And then — then — I’ll be standing at my threshold, grinning and welcoming. By then I should be ready.

And, if I’m not, no worries — the minute I lock eyes with the first student, my teacher heart will engage and I will be all-in for nine months. Just like I was transformed during my pregnancies, limiting caffeine, getting extra sleep, transforming my wardrobe, taking prenatal vitamins, and seeing the doctor monthly to ensure the healthy development of the children we had hoped for, I will be transformed. I will arise at 5am each day, caffeinate myself, and arrive at school wearing sensible shoes and comfortable clothing, toting a compact lunch of almonds, fruit, and some kind of bar. I will move throughout my day with my students on my mind, continuously adapting to their needs. I will shorten (or lengthen) a lessen, add (or remove) a funny anecdote, phone parents to brag (or show concern), and walk through the lunch room to track down some kid to give him the item he forgot, a good talking to, or a fist-bump depending on what he needs the most.

I will have my lunch interrupted by students who need something to eat and my prep time disturbed to respond to “Mrs. Rathje, you got a charger?” And by some miracle, I won’t be irritated. I’m not in this next chapter. I’ll look up and ask “What’s your name? Where are you supposed to be? Everything going ok for you today?” I might get an “I’m good” or a “Thank you” or an “I’ll bring it back,” but over time, I’ll likely get someone at my door who asks “Can I talk to you?” and I will push aside my laptop, roll my chair from behind my desk, and take whatever time we need because I’ll be ready.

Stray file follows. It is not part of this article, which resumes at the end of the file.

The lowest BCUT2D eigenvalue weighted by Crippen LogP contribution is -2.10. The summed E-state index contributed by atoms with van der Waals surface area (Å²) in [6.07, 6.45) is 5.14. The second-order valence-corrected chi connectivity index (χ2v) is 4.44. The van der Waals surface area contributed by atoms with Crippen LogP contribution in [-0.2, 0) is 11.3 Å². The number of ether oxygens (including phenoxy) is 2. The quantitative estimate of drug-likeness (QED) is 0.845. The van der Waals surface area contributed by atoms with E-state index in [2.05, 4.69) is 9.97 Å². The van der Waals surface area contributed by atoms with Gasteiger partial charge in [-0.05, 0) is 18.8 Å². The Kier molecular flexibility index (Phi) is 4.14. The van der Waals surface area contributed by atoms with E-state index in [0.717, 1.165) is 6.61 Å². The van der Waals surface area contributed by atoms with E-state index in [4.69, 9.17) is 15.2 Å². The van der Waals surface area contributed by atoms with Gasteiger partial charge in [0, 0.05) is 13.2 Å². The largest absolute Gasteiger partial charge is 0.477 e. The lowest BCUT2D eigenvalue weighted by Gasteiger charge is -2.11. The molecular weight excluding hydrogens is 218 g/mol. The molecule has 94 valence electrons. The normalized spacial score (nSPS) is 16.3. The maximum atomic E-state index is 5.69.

By then, my students won’t be just on my mind all day, they will have inched their way into my heart. It happens year after year. I sometimes wonder if I’ll be able to fit any more kids in there, but I always can. My own children take up the largest rooms, of course, but my students live right among them.

Yesterday, we walked into a restaurant with some members of our family. We were waiting to be seated when I noticed standing at the host’s stand, a former student who was working there. “Jamie, is that you?” He looked up at me, questioningly.

“It’s me, Kristin.”

Instantly, we were hugging. He grabbed on tight — the way family does. While we were in the restaurant, he and I checked in with each other a couple of times — sharing updates, smiling, laughing. We’ve got a life-long bond with one another. That’s what happens when you spend time learning together.

And that’s why I know I’ll be ready — I’m getting closer and closer each day.

Act justly…love mercy…walk humbly

Micah 6:8

Not Quite Ready

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I walked into my school this past week. I had some supplies to drop off, and I was in the area, so I popped in.